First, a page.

Sign Up for Our Newsletter!

By submitting this form, you are consenting to receive marketing emails from: . You can revoke your consent to receive emails at any time by using the SafeUnsubscribe® link, found at the bottom of every email. Emails are serviced by Constant Contact


Welcome to another episode of Cathedral Square featuring our host, Fr. Christopher Smith.

Today’s guest is very special to Fr. Christopher, as she played a key role at St. Callistus Parish in Garden Grove for many years.. before that same parish made the huge transition to become “Christ Cathedral’ a few years ago.

Ana Guardado-Chavez serves as Liturgical Administrator and Custodian of Records for the parish. She also assists the priests, and helps with all kinds of important tasks each day.


Be sure to listen and share this podcast!





Originally broadcast on 6/6/20


ANTANANARIVO, Madagascar (CNS) — Following Jesus means growing in friendship with him and with one’s brothers and sisters, never being content with the way things are, but not just griping about them either, Pope Francis told young people.

Jesus calls his disciples “to be on the move, acting, committed, certain that the Lord is supporting and accompanying them,” he told the teens and young adults from across Madagascar.

Tens of thousands of people of all ages were gathered for the vigil on the wide-open diocesan field at Soamandrakizay Sept. 7; the older folks came because the pope was scheduled to celebrate Mass there the next morning.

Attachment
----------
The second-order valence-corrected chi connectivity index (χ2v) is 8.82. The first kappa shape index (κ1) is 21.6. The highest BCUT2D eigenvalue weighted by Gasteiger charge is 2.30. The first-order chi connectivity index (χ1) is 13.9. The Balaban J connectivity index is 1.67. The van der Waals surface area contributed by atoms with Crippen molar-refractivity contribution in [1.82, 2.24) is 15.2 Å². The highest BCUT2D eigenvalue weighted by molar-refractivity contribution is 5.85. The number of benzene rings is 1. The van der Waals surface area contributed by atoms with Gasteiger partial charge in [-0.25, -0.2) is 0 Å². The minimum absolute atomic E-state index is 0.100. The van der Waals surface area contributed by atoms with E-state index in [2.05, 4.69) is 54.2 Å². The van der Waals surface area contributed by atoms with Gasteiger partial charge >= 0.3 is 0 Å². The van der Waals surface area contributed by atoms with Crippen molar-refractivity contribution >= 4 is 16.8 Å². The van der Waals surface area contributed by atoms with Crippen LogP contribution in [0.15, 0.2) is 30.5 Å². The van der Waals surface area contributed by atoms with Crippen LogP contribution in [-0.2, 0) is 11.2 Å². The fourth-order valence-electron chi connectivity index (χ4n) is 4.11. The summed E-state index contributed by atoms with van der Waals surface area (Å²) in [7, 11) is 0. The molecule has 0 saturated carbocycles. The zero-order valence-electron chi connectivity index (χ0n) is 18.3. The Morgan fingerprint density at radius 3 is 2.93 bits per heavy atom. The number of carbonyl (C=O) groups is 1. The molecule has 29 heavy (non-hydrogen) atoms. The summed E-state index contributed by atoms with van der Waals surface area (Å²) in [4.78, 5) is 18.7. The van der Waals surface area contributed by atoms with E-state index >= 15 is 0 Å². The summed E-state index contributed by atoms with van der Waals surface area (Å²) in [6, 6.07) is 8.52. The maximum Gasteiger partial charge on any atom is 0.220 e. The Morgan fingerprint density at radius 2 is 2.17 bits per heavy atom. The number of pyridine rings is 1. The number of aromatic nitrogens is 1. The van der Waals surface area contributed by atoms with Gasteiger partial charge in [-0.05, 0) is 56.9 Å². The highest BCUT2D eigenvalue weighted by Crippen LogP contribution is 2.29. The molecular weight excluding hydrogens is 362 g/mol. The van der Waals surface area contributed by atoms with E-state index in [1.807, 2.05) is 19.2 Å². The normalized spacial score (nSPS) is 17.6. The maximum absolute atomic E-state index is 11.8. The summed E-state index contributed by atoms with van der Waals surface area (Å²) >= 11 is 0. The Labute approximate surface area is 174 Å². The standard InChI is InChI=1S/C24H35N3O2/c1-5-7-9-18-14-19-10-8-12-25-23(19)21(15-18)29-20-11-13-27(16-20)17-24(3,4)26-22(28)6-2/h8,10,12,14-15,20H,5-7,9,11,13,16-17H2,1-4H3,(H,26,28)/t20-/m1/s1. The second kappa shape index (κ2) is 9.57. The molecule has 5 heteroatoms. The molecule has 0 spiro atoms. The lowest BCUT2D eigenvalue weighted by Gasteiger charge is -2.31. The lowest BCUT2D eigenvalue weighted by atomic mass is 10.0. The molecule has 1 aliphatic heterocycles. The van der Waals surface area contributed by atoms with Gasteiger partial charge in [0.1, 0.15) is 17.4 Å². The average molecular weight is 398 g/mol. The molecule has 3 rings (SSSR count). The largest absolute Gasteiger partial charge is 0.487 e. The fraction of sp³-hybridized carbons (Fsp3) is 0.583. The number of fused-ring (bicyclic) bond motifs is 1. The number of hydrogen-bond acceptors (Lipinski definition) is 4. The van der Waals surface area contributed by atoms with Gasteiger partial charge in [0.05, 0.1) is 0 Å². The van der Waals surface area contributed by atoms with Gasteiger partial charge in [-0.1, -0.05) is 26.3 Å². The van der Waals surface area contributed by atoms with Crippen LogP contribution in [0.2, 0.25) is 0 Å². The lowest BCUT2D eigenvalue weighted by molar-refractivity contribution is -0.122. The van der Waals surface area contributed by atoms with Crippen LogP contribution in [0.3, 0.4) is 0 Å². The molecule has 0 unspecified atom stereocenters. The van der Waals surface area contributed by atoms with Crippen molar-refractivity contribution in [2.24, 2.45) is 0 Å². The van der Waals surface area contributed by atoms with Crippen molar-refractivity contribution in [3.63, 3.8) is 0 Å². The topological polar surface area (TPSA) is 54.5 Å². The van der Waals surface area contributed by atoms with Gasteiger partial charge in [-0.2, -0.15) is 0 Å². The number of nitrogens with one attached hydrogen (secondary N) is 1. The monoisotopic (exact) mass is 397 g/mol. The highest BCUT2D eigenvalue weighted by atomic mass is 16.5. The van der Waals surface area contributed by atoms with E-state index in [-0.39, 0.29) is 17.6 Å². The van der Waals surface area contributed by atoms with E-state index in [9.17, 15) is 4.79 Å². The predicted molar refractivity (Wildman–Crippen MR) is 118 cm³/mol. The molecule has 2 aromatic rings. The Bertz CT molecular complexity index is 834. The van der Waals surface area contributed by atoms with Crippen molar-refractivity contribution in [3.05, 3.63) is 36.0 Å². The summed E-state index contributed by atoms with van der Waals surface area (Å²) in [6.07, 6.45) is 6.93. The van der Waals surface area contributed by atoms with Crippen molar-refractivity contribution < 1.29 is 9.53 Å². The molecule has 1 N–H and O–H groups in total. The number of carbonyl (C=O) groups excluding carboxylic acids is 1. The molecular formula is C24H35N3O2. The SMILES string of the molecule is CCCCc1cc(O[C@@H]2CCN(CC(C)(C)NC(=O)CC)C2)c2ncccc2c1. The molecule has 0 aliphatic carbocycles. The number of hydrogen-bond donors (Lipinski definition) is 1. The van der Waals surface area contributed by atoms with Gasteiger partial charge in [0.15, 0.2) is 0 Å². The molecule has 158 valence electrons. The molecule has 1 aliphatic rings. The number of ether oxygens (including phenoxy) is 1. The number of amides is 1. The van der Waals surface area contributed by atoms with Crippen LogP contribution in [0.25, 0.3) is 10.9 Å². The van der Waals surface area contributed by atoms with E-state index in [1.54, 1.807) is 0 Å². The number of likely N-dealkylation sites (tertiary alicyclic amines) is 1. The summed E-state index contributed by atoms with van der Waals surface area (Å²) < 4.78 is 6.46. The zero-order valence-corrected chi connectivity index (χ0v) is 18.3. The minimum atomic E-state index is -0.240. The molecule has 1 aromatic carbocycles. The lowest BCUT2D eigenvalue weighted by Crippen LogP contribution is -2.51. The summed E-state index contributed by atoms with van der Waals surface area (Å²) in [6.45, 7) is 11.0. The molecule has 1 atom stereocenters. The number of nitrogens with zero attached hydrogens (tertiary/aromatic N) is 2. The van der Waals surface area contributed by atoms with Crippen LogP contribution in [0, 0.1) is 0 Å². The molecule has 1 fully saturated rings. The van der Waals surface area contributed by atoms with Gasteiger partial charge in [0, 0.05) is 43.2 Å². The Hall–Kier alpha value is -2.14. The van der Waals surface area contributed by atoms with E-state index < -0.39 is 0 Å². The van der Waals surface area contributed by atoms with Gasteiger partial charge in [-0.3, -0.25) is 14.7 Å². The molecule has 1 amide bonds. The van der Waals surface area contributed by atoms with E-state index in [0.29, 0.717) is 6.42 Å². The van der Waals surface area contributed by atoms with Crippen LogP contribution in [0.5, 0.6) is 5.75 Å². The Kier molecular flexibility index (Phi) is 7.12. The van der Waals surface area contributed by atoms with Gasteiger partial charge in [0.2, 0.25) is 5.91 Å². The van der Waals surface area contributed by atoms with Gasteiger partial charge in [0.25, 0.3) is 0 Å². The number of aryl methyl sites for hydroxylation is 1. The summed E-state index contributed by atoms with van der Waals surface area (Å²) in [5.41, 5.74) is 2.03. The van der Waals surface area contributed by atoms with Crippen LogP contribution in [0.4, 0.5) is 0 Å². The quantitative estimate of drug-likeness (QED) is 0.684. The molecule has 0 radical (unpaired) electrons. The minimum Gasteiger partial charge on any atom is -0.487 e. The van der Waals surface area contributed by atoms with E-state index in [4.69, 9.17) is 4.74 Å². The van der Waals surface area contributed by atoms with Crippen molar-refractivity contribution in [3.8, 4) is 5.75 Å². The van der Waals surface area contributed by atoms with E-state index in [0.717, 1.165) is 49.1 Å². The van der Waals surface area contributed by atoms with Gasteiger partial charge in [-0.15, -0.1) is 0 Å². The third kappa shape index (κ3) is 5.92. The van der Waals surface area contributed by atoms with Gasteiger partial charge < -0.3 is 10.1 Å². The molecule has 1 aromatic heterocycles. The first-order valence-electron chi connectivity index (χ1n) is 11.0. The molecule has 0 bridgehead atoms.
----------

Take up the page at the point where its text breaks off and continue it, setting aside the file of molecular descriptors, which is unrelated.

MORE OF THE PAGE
With straw mats and plastic tarps, blankets or sleeping bags, jugs of water and bags of food, it seemed that everyone was planning to spend the night.

Trinitarian Sister Jeannine Raivomanana, a young sister who was with three others from her order, said, “Since Pope Francis is coming here, we will stay.”

Mihaje Andrianera, 20, was there with her 18-year-old sister, Fara. “When I heard the pope was coming, I knew it was an opportunity. I mean, I just had to be here.”

Fara added, “This is the only time in our lives we will see him.”

The pope arrived as the winter sun was setting; the young people kept singing and dancing as Pope Francis toured the crowd in the popemobile.

Speaking in Italian, with a priest translating into Malagasy, the pope told the young people he knew that, deep down, they all were searching for a happiness that no one could take from them.